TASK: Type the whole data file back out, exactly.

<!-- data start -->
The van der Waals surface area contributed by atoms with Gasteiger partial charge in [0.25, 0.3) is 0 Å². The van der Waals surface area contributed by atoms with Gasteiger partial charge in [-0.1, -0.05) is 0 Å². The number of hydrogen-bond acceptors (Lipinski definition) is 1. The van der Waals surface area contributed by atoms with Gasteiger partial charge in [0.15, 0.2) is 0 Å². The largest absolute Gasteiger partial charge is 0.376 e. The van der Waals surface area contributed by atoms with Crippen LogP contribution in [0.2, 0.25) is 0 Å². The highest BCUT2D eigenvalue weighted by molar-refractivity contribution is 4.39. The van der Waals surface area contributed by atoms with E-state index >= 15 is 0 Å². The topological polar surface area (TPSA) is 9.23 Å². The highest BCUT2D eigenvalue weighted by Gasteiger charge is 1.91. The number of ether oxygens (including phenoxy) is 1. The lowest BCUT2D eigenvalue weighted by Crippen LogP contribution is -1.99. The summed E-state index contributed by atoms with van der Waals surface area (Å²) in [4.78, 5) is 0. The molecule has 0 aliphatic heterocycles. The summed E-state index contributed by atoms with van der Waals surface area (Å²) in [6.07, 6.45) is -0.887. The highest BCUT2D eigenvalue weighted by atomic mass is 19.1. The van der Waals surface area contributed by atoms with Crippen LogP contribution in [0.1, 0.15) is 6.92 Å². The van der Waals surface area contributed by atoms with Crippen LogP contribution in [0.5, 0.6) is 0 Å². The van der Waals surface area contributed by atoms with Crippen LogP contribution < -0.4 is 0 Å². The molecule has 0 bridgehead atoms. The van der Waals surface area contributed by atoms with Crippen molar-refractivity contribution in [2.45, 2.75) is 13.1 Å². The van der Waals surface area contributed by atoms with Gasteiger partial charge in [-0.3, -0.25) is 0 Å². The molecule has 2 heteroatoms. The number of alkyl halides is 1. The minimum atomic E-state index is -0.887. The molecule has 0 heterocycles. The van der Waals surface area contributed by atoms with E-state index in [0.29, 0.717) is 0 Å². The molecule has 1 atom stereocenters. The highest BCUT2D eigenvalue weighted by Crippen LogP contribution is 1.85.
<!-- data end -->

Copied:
The van der Waals surface area contributed by atoms with Gasteiger partial charge in [0.25, 0.3) is 0 Å². The van der Waals surface area contributed by atoms with Gasteiger partial charge in [-0.1, -0.05) is 0 Å². The number of hydrogen-bond acceptors (Lipinski definition) is 1. The van der Waals surface area contributed by atoms with Gasteiger partial charge in [0.15, 0.2) is 0 Å². The largest absolute Gasteiger partial charge is 0.376 e. The van der Waals surface area contributed by atoms with Crippen LogP contribution in [0.2, 0.25) is 0 Å². The highest BCUT2D eigenvalue weighted by molar-refractivity contribution is 4.39. The van der Waals surface area contributed by atoms with E-state index >= 15 is 0 Å². The topological polar surface area (TPSA) is 9.23 Å². The highest BCUT2D eigenvalue weighted by Gasteiger charge is 1.91. The number of ether oxygens (including phenoxy) is 1. The lowest BCUT2D eigenvalue weighted by Crippen LogP contribution is -1.99. The summed E-state index contributed by atoms with van der Waals surface area (Å²) in [4.78, 5) is 0. The molecule has 0 aliphatic heterocycles. The summed E-state index contributed by atoms with van der Waals surface area (Å²) in [6.07, 6.45) is -0.887. The highest BCUT2D eigenvalue weighted by atomic mass is 19.1. The van der Waals surface area contributed by atoms with Crippen LogP contribution in [0.1, 0.15) is 6.92 Å². The van der Waals surface area contributed by atoms with Crippen LogP contribution in [0.5, 0.6) is 0 Å². The van der Waals surface area contributed by atoms with Crippen LogP contribution < -0.4 is 0 Å². The molecule has 0 bridgehead atoms. The van der Waals surface area contributed by atoms with Crippen molar-refractivity contribution in [2.45, 2.75) is 13.1 Å². The van der Waals surface area contributed by atoms with Gasteiger partial charge in [-0.3, -0.25) is 0 Å². The molecule has 2 heteroatoms. The number of alkyl halides is 1. The minimum atomic E-state index is -0.887. The molecule has 0 heterocycles. The van der Waals surface area contributed by atoms with E-state index in [0.29, 0.717) is 0 Å². The molecule has 1 atom stereocenters. The highest BCUT2D eigenvalue weighted by Crippen LogP contribution is 1.85.